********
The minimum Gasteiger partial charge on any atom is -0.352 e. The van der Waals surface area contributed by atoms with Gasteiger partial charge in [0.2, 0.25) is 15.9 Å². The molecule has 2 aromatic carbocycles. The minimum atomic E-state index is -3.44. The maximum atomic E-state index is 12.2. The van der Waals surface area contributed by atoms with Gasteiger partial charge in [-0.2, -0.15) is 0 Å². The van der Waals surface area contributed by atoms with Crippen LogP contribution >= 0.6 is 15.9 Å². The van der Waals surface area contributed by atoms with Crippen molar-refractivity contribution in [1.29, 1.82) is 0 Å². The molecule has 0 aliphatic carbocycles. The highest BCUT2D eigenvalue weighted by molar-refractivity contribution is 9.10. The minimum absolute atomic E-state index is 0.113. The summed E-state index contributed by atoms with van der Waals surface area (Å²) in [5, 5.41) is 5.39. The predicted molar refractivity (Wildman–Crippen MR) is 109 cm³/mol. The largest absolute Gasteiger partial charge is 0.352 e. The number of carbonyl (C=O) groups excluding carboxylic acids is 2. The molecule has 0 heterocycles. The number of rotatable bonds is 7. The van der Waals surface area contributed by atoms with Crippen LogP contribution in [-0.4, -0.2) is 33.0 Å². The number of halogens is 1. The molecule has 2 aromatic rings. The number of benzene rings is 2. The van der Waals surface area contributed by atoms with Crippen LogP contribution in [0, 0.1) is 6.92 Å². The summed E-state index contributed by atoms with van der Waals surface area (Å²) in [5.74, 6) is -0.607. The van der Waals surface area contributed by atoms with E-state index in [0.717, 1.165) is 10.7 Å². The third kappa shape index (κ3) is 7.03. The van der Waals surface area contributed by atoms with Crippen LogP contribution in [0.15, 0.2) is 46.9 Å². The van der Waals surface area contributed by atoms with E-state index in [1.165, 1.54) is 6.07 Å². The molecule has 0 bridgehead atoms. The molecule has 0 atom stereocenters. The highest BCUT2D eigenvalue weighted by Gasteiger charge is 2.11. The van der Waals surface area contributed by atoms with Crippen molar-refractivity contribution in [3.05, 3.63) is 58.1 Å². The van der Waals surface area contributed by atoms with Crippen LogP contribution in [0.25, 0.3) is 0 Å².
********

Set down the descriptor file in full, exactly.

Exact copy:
The minimum Gasteiger partial charge on any atom is -0.352 e. The van der Waals surface area contributed by atoms with Gasteiger partial charge in [0.2, 0.25) is 15.9 Å². The molecule has 2 aromatic carbocycles. The minimum atomic E-state index is -3.44. The maximum atomic E-state index is 12.2. The van der Waals surface area contributed by atoms with Gasteiger partial charge in [-0.2, -0.15) is 0 Å². The van der Waals surface area contributed by atoms with Crippen LogP contribution >= 0.6 is 15.9 Å². The van der Waals surface area contributed by atoms with Crippen molar-refractivity contribution in [1.29, 1.82) is 0 Å². The molecule has 0 aliphatic carbocycles. The highest BCUT2D eigenvalue weighted by molar-refractivity contribution is 9.10. The minimum absolute atomic E-state index is 0.113. The summed E-state index contributed by atoms with van der Waals surface area (Å²) in [5, 5.41) is 5.39. The predicted molar refractivity (Wildman–Crippen MR) is 109 cm³/mol. The largest absolute Gasteiger partial charge is 0.352 e. The number of carbonyl (C=O) groups excluding carboxylic acids is 2. The molecule has 0 heterocycles. The number of rotatable bonds is 7. The van der Waals surface area contributed by atoms with Crippen LogP contribution in [-0.4, -0.2) is 33.0 Å². The number of halogens is 1. The molecule has 2 aromatic rings. The number of benzene rings is 2. The van der Waals surface area contributed by atoms with Crippen LogP contribution in [0, 0.1) is 6.92 Å². The summed E-state index contributed by atoms with van der Waals surface area (Å²) in [5.74, 6) is -0.607. The van der Waals surface area contributed by atoms with E-state index in [0.717, 1.165) is 10.7 Å². The third kappa shape index (κ3) is 7.03. The van der Waals surface area contributed by atoms with Crippen LogP contribution in [0.15, 0.2) is 46.9 Å². The van der Waals surface area contributed by atoms with E-state index in [1.165, 1.54) is 6.07 Å². The molecule has 0 bridgehead atoms. The molecule has 0 atom stereocenters. The highest BCUT2D eigenvalue weighted by Gasteiger charge is 2.11. The van der Waals surface area contributed by atoms with Crippen molar-refractivity contribution in [3.05, 3.63) is 58.1 Å². The van der Waals surface area contributed by atoms with Crippen LogP contribution in [0.25, 0.3) is 0 Å².